We all know her story: After years of selling vintage clothes on eBay, Sophia Amoruso launched Nasty Gal, an online retailer that’s now a multimillion-dollar company—and every girl’s favorite shopping destination. After her book #GIRLBOSS spent 16 weeks on the New York Times best-seller list, we just knew she’d keep kicking ass. Here, we chat with her about her latest adventure: a limited-edition collaboration with MAC Cosmetics. And yeah, it’s pretty boss.
How did this collaboration with MAC Cosmetics come about?
I was introduced to John Demsey at Estée Lauder, and we started chatting because I’ve always loved MAC and he loved Nasty Gal. Both are irreverent, young, and colorful companies that really complement one another. The collaboration was just so effortless.
How did you decide on the three lipstick colors, and why did you decide to give each a matte finish?
I love matte lipsticks because they last longer. Sometimes I just feel a little too girly in something glossy—and your hair gets stuck in it! We did three colors: Stunner, Runner, and Gunner. Stunner is a classic red that’s super beautiful—a girl should always have a red lipstick in her back pocket. Runner is this beautiful, deep burgundy color; and then there’s Gunner, a deep purple, but it’s not a gothic purple, it’s just a beautiful, bright purple that complements everything really well.
What inspired the names?
They’re just funny references to my past, although I was never a gunner or a runner— and I’m not sure if I’m much of a stunner [laughs]. But yeah, they just work—they’re fun names.
And what inspired the nail polish color?
Well, you can have a red nail with anything. It’s so timeless. And with all the lipstick colors, it’s the perfect complement because the colors aren’t too matchy-matchy.
The campaign looks so cool! Can you tell me more about it?
We wanted to do something that was as powerful as the colors were. We worked with Daniel Sannwald, who’s an amazing director—he did M.I.A.’s “Y.A.L.A.” music video—and he was so great. I’m on the cover of a business book, but it was really new to see me as the face of a beauty campaign. It was so fun, but a little bit terrifying!
Who are some of your all-time beauty icons?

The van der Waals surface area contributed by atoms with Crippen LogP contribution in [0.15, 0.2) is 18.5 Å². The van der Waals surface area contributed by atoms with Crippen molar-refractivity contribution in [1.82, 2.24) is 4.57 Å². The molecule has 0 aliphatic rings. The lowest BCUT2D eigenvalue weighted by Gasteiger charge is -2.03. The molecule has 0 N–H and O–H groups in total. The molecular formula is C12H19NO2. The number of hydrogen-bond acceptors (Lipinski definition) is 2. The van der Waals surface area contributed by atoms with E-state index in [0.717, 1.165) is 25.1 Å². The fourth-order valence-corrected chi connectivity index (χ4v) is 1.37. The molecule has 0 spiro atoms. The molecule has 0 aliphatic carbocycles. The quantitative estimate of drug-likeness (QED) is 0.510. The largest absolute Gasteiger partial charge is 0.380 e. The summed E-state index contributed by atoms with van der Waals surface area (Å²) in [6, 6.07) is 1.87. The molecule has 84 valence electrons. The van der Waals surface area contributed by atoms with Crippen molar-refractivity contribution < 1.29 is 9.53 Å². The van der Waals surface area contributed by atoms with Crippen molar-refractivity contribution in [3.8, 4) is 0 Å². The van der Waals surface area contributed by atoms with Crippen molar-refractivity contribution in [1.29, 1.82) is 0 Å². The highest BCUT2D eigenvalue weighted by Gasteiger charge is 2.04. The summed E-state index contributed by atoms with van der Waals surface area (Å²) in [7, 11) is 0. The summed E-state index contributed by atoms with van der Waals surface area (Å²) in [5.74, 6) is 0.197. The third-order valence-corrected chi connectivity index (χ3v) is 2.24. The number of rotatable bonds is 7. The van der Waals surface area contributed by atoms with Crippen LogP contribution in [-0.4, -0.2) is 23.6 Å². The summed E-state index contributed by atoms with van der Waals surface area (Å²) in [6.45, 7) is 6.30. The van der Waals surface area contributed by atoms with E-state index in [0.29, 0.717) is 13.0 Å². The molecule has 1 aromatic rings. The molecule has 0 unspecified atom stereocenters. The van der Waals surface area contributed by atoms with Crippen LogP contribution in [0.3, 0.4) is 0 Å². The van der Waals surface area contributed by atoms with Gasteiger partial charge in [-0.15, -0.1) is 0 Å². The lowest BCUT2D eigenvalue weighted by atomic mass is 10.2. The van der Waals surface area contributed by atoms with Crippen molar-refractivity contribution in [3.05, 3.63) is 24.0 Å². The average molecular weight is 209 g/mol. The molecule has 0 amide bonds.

There are characters from history that I really admire, but I don’t get up and say, “I’m going to be Brigitte Bardot today.” All those women are really inspiring, but I think that having heroes kind of automatically elevates people to another place and keeps you thinking that you can’t be like that idol. That’s really the spirit of Nasty Gal, being your own idol. That is a very philosophical answer to a super-easy question.
How did you come up with the hashtag #GIRLBOSS?
I built the business on social media and figured out how to talk to people by using it. I started this company eight years ago with my eBay store. The book talks a lot about resourcefulness, and I’ve always been really resourceful—I mean, I built a business off stuff I found at the Salvation Army. So, the hashtag: If anyone is going to talk about the book on Twitter or Instagram or any social platform, they have to use the hashtag because that’s actually the name of the book.
What is your best advice for becoming a #GIRLBOSS?
I would say to learn from your mistakes. There really are no mistakes if you own up to what it is that you’re doing, what you’ve done right, and what you think you could do to improve. There should be no shame in learning things, but I think a lot of people are ashamed to take the risks and be deemed a failure. The ultimate failure is really just giving up—so as long as you’re trying, you’re successful. I think people just need to remind themselves of that and keep a positive focus on what they want. The world would be a much better place.